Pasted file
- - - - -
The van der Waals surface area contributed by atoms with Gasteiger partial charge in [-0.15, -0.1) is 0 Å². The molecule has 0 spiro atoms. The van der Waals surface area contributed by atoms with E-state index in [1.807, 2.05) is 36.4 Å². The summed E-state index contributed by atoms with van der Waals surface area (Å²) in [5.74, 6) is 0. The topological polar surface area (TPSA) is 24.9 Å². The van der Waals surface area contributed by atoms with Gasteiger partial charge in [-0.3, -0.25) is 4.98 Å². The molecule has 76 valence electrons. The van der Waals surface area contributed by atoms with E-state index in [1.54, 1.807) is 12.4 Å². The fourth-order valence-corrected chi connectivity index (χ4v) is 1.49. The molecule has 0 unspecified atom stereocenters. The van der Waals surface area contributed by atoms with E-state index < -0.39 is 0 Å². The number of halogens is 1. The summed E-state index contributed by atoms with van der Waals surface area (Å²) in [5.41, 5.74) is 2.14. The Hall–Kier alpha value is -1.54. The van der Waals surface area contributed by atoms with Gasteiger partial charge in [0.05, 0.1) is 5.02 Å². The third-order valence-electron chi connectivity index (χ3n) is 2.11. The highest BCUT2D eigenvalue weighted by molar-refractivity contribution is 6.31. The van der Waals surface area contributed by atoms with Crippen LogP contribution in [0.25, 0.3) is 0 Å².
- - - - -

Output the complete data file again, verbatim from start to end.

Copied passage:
The van der Waals surface area contributed by atoms with Gasteiger partial charge in [-0.15, -0.1) is 0 Å². The molecule has 0 spiro atoms. The van der Waals surface area contributed by atoms with E-state index in [1.807, 2.05) is 36.4 Å². The summed E-state index contributed by atoms with van der Waals surface area (Å²) in [5.74, 6) is 0. The topological polar surface area (TPSA) is 24.9 Å². The van der Waals surface area contributed by atoms with Gasteiger partial charge in [-0.3, -0.25) is 4.98 Å². The molecule has 76 valence electrons. The van der Waals surface area contributed by atoms with E-state index in [1.54, 1.807) is 12.4 Å². The fourth-order valence-corrected chi connectivity index (χ4v) is 1.49. The molecule has 0 unspecified atom stereocenters. The van der Waals surface area contributed by atoms with E-state index < -0.39 is 0 Å². The number of halogens is 1. The summed E-state index contributed by atoms with van der Waals surface area (Å²) in [5.41, 5.74) is 2.14. The Hall–Kier alpha value is -1.54. The van der Waals surface area contributed by atoms with Gasteiger partial charge in [0.05, 0.1) is 5.02 Å². The third-order valence-electron chi connectivity index (χ3n) is 2.11. The highest BCUT2D eigenvalue weighted by molar-refractivity contribution is 6.31. The van der Waals surface area contributed by atoms with Crippen LogP contribution in [0.25, 0.3) is 0 Å².